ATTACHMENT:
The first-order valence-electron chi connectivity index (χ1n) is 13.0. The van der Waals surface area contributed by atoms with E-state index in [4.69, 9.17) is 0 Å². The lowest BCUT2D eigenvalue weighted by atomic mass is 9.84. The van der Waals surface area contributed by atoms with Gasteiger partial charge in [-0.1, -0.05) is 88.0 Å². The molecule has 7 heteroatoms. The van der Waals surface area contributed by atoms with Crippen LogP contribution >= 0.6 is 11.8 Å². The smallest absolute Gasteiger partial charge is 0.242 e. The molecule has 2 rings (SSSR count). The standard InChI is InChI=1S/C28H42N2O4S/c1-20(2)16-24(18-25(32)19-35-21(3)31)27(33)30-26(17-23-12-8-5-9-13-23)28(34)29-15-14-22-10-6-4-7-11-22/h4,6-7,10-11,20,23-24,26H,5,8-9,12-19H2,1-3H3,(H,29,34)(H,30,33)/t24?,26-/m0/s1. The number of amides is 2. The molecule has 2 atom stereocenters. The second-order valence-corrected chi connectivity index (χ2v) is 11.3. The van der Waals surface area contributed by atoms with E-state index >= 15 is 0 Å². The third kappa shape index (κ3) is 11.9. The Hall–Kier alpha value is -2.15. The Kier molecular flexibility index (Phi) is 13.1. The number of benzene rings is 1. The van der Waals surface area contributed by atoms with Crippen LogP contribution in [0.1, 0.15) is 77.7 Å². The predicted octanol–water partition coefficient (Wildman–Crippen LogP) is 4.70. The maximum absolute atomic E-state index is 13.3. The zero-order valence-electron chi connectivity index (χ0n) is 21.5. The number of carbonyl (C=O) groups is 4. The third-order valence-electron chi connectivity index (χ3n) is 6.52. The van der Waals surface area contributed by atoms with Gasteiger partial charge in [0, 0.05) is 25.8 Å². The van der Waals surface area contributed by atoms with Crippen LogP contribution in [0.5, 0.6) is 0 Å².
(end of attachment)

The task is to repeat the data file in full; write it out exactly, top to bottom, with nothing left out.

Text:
The first-order valence-electron chi connectivity index (χ1n) is 13.0. The van der Waals surface area contributed by atoms with E-state index in [4.69, 9.17) is 0 Å². The lowest BCUT2D eigenvalue weighted by atomic mass is 9.84. The van der Waals surface area contributed by atoms with Gasteiger partial charge in [-0.1, -0.05) is 88.0 Å². The molecule has 7 heteroatoms. The van der Waals surface area contributed by atoms with Crippen LogP contribution >= 0.6 is 11.8 Å². The smallest absolute Gasteiger partial charge is 0.242 e. The molecule has 2 rings (SSSR count). The standard InChI is InChI=1S/C28H42N2O4S/c1-20(2)16-24(18-25(32)19-35-21(3)31)27(33)30-26(17-23-12-8-5-9-13-23)28(34)29-15-14-22-10-6-4-7-11-22/h4,6-7,10-11,20,23-24,26H,5,8-9,12-19H2,1-3H3,(H,29,34)(H,30,33)/t24?,26-/m0/s1. The number of amides is 2. The molecule has 2 atom stereocenters. The second-order valence-corrected chi connectivity index (χ2v) is 11.3. The van der Waals surface area contributed by atoms with E-state index >= 15 is 0 Å². The third kappa shape index (κ3) is 11.9. The Hall–Kier alpha value is -2.15. The Kier molecular flexibility index (Phi) is 13.1. The number of benzene rings is 1. The van der Waals surface area contributed by atoms with Crippen LogP contribution in [0.1, 0.15) is 77.7 Å². The predicted octanol–water partition coefficient (Wildman–Crippen LogP) is 4.70. The maximum absolute atomic E-state index is 13.3. The zero-order valence-electron chi connectivity index (χ0n) is 21.5. The number of carbonyl (C=O) groups is 4. The third-order valence-electron chi connectivity index (χ3n) is 6.52. The van der Waals surface area contributed by atoms with Gasteiger partial charge in [0, 0.05) is 25.8 Å². The van der Waals surface area contributed by atoms with Crippen LogP contribution in [0.5, 0.6) is 0 Å².